Title: What to Model? Speaker: Satinder Singh, University of Michigan Abstract: In applications of reinforcement learning to engineering and control problems, it is often quite clear what models to build, i.e., the state variables and actions are well defined and the modeling challenge is to find a good parametric representation and efficient learning algorithm. In more AI settings, where the specific tasks have not themselves been the object of many personyears of engineering effort, e.g., a robot equipped with a camera and other sensors in a building expected to do all sorts of chores, it is far less clear what model to build. What is important to predict? What secondary things do we need to be able to predict in order to make predictions of the primary things we want to predict? Ideally, one would want to learn models whose complexity depends only on the complexity of the prediction questions we want the model to be able to answer and not on the complexity of the real world. These are significant and understudied challenges towards progress in AI. In this talk I will present some thoughts and preliminary results pertaining to these challenges.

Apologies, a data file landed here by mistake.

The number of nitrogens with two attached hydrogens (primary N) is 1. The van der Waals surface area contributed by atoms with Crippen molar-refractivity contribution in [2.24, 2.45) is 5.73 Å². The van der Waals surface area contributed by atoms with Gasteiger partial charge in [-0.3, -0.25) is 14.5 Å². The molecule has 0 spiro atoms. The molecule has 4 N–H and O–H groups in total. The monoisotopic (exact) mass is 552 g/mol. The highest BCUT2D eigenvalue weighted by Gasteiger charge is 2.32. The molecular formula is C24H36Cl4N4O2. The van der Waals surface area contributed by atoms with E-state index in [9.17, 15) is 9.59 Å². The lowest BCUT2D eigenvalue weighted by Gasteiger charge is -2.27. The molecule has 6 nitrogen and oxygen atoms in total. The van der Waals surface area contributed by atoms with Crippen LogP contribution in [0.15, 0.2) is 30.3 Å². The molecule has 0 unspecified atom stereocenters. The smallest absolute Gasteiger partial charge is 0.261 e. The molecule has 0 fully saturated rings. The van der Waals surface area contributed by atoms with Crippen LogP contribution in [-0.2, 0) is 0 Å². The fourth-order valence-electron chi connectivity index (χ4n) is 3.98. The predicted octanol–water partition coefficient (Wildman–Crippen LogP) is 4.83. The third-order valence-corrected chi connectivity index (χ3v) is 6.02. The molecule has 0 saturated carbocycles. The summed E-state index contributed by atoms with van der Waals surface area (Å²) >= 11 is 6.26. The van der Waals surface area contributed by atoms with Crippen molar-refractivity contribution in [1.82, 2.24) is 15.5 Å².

Title: Structured Hierarchical Bayesian Priors For Modeling Dynamical
Systems Speaker: David Wingate, Massachusetts Institute of Technology Abstract: Hierarchical Bayesian models with interesting (possibly nonparametric) priors can be used to learn models of structured but partially observable domains. Elemental distributions (such as multinomials or Dirichlet processes) can be composed, for example, to cocluster states and perceptual features with an unknown number of clusters; such clustering improves generalization and decreases sample complexity of learning models. The same types of priors can also be used to reason about complex, compositional options which are triggered in response to features of the environment. In this talk, we'll discuss examples of both structured world models (including objectoriented models) and structured policies, and how an agent can plan using both. This is joint work with Josh Tenenbaum and Noah Goodman.